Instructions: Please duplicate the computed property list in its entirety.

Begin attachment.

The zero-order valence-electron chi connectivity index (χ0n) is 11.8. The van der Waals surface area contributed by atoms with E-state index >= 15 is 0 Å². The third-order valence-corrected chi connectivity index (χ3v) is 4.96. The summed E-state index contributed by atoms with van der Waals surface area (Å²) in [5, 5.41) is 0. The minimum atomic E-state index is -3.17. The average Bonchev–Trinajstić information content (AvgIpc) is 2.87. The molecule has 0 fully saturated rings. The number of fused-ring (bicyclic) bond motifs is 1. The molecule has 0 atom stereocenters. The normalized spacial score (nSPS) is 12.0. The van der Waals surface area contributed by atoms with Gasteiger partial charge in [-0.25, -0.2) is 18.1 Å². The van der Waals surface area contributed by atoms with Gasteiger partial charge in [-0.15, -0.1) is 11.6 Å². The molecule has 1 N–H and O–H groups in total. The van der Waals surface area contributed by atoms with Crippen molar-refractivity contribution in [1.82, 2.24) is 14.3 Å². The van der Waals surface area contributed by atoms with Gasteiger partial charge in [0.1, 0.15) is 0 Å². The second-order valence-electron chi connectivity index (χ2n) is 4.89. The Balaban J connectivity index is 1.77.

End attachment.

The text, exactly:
The zero-order valence-electron chi connectivity index (χ0n) is 11.8. The van der Waals surface area contributed by atoms with E-state index >= 15 is 0 Å². The third-order valence-corrected chi connectivity index (χ3v) is 4.96. The summed E-state index contributed by atoms with van der Waals surface area (Å²) in [5, 5.41) is 0. The minimum atomic E-state index is -3.17. The average Bonchev–Trinajstić information content (AvgIpc) is 2.87. The molecule has 0 fully saturated rings. The number of fused-ring (bicyclic) bond motifs is 1. The molecule has 0 atom stereocenters. The normalized spacial score (nSPS) is 12.0. The van der Waals surface area contributed by atoms with Gasteiger partial charge in [-0.25, -0.2) is 18.1 Å². The van der Waals surface area contributed by atoms with Gasteiger partial charge in [-0.15, -0.1) is 11.6 Å². The molecule has 1 N–H and O–H groups in total. The van der Waals surface area contributed by atoms with Crippen molar-refractivity contribution in [1.82, 2.24) is 14.3 Å². The van der Waals surface area contributed by atoms with Gasteiger partial charge in [0.1, 0.15) is 0 Å². The second-order valence-electron chi connectivity index (χ2n) is 4.89. The Balaban J connectivity index is 1.77.